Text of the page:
2016 Comprehensive Growth Management Plan update
|Gov. Booth Gardner signs Growth Management Act, 1990
Growth Management Act (GMA)
In 1990, Washington adopted the Growth Management Act, RCW 36.70A (GMA). The GMA requires certain counties and cities to develop and adopt comprehensive land use plans that anticipate the needs of population and employment growth. Plans must look forward at least 20 years.
The GMA requires that comprehensive plans consist of these elements: land use, housing, capital facilities, utilities, rural (for counties), transportation, economic development and parks and recreation (36.70A.070 RCW).
A comprehensive plan also may include additional optional elements that relate to the physical development within its respective jurisdiction. Examples of optional elements include: schools, historic preservation and community design (36.70A.080 RCW).
The GMA also requires jurisdictions to periodically review their comprehensive plans and implementing development regulations in their entirety and, if needed, revise them. Clark County is required to have this review and revision completed by June 30, 2016, and every eight years thereafter (36.70A.130(5)(b) RCW). Opportunities for public participation in this process will be provided (36.70A.035 RCW).
Planning in Clark County
|1960 Land Use Element of Clark County Comprehensive Plan
Clark County has a long planning history. The Board of County Commissioners created and established a County Planning Department and Planning Commission for Clark County as early as 1935. In 1959, the state legislature approved a new statute (RCW 36.70), which applied specifically to county, regional and joint planning programs. This 1959 statute led to the adoption of the county’s first Comprehensive Plan in 1960.
Here’s our land use planning history:
- 1935: Clark County established first county planning department and advisory planning commission
- 1960: First Clark County Comprehensive Plan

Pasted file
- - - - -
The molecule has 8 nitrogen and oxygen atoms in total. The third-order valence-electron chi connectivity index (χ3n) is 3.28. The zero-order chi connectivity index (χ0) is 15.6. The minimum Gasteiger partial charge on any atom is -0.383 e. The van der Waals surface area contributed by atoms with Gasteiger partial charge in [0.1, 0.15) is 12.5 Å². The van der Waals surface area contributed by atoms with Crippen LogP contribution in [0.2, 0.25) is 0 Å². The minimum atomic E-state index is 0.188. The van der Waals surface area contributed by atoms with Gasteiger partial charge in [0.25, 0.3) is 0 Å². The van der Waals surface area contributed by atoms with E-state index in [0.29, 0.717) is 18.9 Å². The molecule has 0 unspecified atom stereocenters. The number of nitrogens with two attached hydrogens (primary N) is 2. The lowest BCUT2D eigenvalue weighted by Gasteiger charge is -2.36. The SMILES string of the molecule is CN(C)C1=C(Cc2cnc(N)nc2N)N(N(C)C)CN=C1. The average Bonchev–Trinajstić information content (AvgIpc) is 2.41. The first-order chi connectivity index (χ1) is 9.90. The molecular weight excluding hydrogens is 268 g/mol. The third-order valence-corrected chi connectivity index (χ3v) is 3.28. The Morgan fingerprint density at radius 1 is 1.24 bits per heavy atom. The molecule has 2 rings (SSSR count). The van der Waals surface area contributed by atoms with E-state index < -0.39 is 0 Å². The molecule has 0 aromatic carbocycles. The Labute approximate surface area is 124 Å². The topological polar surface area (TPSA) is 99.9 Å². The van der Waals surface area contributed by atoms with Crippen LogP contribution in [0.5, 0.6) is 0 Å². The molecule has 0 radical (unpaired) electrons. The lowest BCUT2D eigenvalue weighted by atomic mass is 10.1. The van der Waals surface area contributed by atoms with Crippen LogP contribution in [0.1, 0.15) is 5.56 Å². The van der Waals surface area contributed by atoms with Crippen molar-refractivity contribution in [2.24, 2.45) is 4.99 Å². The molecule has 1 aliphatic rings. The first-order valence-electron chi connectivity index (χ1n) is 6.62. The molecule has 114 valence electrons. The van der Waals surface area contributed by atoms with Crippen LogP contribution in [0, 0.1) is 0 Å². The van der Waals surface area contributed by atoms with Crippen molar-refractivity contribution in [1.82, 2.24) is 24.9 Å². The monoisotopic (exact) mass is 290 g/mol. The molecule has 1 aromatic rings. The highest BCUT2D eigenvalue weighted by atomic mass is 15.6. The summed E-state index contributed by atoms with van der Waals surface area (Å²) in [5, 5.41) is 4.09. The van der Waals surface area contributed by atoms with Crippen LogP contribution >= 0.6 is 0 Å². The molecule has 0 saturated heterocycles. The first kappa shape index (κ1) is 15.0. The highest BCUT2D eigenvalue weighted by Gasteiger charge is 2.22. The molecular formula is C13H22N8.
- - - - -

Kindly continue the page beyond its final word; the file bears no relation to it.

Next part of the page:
- 1979: Second Clark County comprehensive plan which initiated Urban Services Boundaries, a predecessor of the 1994 state mandated Urban Growth Boundaries required by GMA.
- 1994: Comprehensive plan resulted in a total of 41,229 acres, or 64.42 square miles, of urban growth areas. The 1994 Comprehensive Plan planned for growth between 1994 and 2014.
- 1995: Plan was remanded by the Western Washington Growth Management Hearings Board for inconsistency between population projections and capital facilities planning.
- 1997: Revision of 1994 plan to comply with the hearings board findings
- 2004: Clark County adopts 2004 Comprehensive Plan update. 6,124 acres, or 9.57 square miles of growth areas added.
- Fourteen appeals challenged the 2004 plan focused, in part, on a last-minute reduction in the assumed growth rate, moving it from 1.83 percent to 1.69 percent.
- 2007: Revision of 2004 plan. 12,023 acres added to urban growth areas.
- Appeals challenged the 2007 plan, arguing the county had erroneously moved 4,351 acres from agricultural designation to a non-resource designation, and included those lands within urban growth areas.
- As a result of the appeals process, 1,500 acres of rezoned land was ruled invalid, and those lands were removed from urban growth areas and again designated as agricultural lands.
Between Clark County Comprehensive Plan updates, annual adjustments (i.e. Annual Reviews) to the Comprehensive Plan are made in response to city annexations and citizen requests for specific sites. Meanwhile, there were numerous changes in regulations to help implement the plan.